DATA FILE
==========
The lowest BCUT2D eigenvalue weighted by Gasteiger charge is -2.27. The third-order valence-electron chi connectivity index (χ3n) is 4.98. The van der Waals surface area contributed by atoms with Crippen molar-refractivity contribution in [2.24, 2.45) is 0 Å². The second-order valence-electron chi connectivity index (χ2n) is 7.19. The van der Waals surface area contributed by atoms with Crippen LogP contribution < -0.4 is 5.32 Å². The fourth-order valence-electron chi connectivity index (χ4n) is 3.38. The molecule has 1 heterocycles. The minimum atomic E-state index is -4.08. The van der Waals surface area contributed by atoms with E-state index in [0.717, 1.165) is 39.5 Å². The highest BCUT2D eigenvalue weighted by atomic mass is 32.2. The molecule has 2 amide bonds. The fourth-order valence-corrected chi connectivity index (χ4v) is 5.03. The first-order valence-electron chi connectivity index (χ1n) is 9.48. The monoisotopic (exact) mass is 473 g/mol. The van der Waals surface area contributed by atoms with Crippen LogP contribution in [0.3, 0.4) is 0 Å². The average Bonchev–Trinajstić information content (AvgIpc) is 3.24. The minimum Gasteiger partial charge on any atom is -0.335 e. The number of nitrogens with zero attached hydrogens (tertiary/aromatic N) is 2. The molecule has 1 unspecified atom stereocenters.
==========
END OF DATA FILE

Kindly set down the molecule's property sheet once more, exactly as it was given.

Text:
The lowest BCUT2D eigenvalue weighted by Gasteiger charge is -2.27. The third-order valence-electron chi connectivity index (χ3n) is 4.98. The van der Waals surface area contributed by atoms with Crippen molar-refractivity contribution in [2.24, 2.45) is 0 Å². The second-order valence-electron chi connectivity index (χ2n) is 7.19. The van der Waals surface area contributed by atoms with Crippen LogP contribution < -0.4 is 5.32 Å². The fourth-order valence-electron chi connectivity index (χ4n) is 3.38. The molecule has 1 heterocycles. The minimum atomic E-state index is -4.08. The van der Waals surface area contributed by atoms with E-state index in [0.717, 1.165) is 39.5 Å². The highest BCUT2D eigenvalue weighted by atomic mass is 32.2. The molecule has 2 amide bonds. The fourth-order valence-corrected chi connectivity index (χ4v) is 5.03. The first-order valence-electron chi connectivity index (χ1n) is 9.48. The monoisotopic (exact) mass is 473 g/mol. The van der Waals surface area contributed by atoms with Crippen LogP contribution in [0.3, 0.4) is 0 Å². The average Bonchev–Trinajstić information content (AvgIpc) is 3.24. The minimum Gasteiger partial charge on any atom is -0.335 e. The number of nitrogens with zero attached hydrogens (tertiary/aromatic N) is 2. The molecule has 1 unspecified atom stereocenters.